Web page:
I have it in the very bottom of my low priority list in order to get rid of the left over files that linger on after uninstalling, but I never get around to do it.
     
  20. Taz Mangus macrumors 68040

    Taz Mangus

    Joined:
    Mar 10, 2011
    #20
    I generally do clean installs on major OS X releases. I split my hard drive into 2 partitions, one for the OS and the other for the user accounts.
     
  21. ardchoille50 macrumors 68020

    Joined:
    Feb 6, 2014
    #21
    Instead of approaching this via an uninformed avenue, go back and read OP, the original author suffers from OCD. OCD can have a profound effect on one's life and can cause one to act in ways that others may find irrational. After you read and understand the OP, go study psychology.. dealing with OCD not as simple as "letting things go because it won't affect the OS".
     
  22. bopajuice, Nov 23, 2016
    Last edited: Nov 23, 2016

    bopajuice macrumors 6502a

    bopajuice

    Joined:
    Mar 22, 2016
    #22
    Actually I am pretty new to the forums but question/wonder if "hunting down and deleting stuff" is necessary.

    What benefit does deleting unnecessary Library files have on a system other than freeing up a few MB of hard drive space?

    I have used and worked with just about every modern operating system over the past 25 years including Linux. The old Windows delete and defrag mentality seems to be a bit out of date albeit may still be necessary on a Windows machine. I am just trying to understand the need to delete unused or unnecessary files in MacOS, and what benefit you might gain.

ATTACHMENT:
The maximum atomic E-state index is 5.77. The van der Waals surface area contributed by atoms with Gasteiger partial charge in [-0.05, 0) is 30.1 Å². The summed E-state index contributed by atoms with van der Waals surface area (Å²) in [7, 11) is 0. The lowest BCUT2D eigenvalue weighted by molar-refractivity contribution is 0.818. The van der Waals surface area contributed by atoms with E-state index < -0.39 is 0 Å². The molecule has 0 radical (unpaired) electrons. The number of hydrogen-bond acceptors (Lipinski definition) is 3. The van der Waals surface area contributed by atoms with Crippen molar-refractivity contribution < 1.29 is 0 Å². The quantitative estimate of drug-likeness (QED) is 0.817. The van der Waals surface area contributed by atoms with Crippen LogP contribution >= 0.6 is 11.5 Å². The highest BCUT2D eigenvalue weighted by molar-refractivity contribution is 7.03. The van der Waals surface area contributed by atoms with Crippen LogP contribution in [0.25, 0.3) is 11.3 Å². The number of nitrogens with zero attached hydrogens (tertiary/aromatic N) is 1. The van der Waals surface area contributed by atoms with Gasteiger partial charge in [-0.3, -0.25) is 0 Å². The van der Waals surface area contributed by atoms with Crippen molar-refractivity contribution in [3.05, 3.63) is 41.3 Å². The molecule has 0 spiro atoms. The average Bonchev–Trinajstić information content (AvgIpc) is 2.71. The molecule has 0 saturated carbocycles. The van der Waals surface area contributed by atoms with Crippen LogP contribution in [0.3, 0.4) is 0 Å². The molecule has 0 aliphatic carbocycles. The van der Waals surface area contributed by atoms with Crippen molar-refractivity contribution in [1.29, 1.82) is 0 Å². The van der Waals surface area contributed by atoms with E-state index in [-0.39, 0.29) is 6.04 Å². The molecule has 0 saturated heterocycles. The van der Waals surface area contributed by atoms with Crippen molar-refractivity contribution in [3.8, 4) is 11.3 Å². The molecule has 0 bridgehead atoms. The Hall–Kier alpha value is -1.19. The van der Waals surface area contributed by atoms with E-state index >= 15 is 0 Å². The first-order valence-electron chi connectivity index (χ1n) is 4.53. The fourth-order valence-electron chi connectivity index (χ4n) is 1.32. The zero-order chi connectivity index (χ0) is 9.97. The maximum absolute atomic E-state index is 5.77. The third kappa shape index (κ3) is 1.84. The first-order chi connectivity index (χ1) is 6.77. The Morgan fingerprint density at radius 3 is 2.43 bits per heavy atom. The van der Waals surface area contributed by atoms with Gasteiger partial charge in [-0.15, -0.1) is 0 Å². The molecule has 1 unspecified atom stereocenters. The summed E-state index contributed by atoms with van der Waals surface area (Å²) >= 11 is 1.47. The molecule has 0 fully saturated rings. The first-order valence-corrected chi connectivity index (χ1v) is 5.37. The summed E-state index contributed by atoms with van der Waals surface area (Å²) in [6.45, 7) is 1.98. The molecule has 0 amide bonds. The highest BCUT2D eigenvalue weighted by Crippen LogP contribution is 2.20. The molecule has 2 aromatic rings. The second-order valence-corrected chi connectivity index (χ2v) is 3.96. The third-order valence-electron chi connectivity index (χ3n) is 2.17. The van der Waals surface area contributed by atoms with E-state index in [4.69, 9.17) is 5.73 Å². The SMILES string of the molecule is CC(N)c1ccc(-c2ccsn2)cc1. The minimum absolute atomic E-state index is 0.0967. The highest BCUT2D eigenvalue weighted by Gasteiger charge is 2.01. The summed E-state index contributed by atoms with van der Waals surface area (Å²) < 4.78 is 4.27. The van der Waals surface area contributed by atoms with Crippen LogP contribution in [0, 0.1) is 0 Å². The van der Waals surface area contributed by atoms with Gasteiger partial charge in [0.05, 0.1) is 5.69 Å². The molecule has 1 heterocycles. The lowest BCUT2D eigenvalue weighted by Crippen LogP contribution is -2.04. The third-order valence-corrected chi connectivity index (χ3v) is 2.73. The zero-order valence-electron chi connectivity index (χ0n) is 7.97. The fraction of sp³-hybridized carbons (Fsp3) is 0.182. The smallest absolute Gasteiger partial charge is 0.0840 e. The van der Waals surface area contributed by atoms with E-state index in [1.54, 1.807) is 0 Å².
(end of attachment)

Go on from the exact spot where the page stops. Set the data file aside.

I only question the idea that doing this will speed up or benefit a system because I am uninformed. Please enlighten me.
     
  23. fisherking macrumors 603

    fisherking

    Joined:
    Jul 16, 2010
    Location:
    ny somewhere
    #23
    i was responding to your post. did you not get that? anyway, this is the mac forum, you may want to post on a therapy site...
     
  24. bopajuice macrumors 6502a

    bopajuice

    Joined:
    Mar 22, 2016
    #24
    Are we talking about the need for clean installs or OCD?
     
  25. triplekg thread starter Suspended

    Joined:
    Nov 21, 2016
    #25
    I do love windows 10 and use it for gaming and work but man the one thing I've learned about apple is a fresh install
    doesn't really speed anything up but does make it seem faster!!!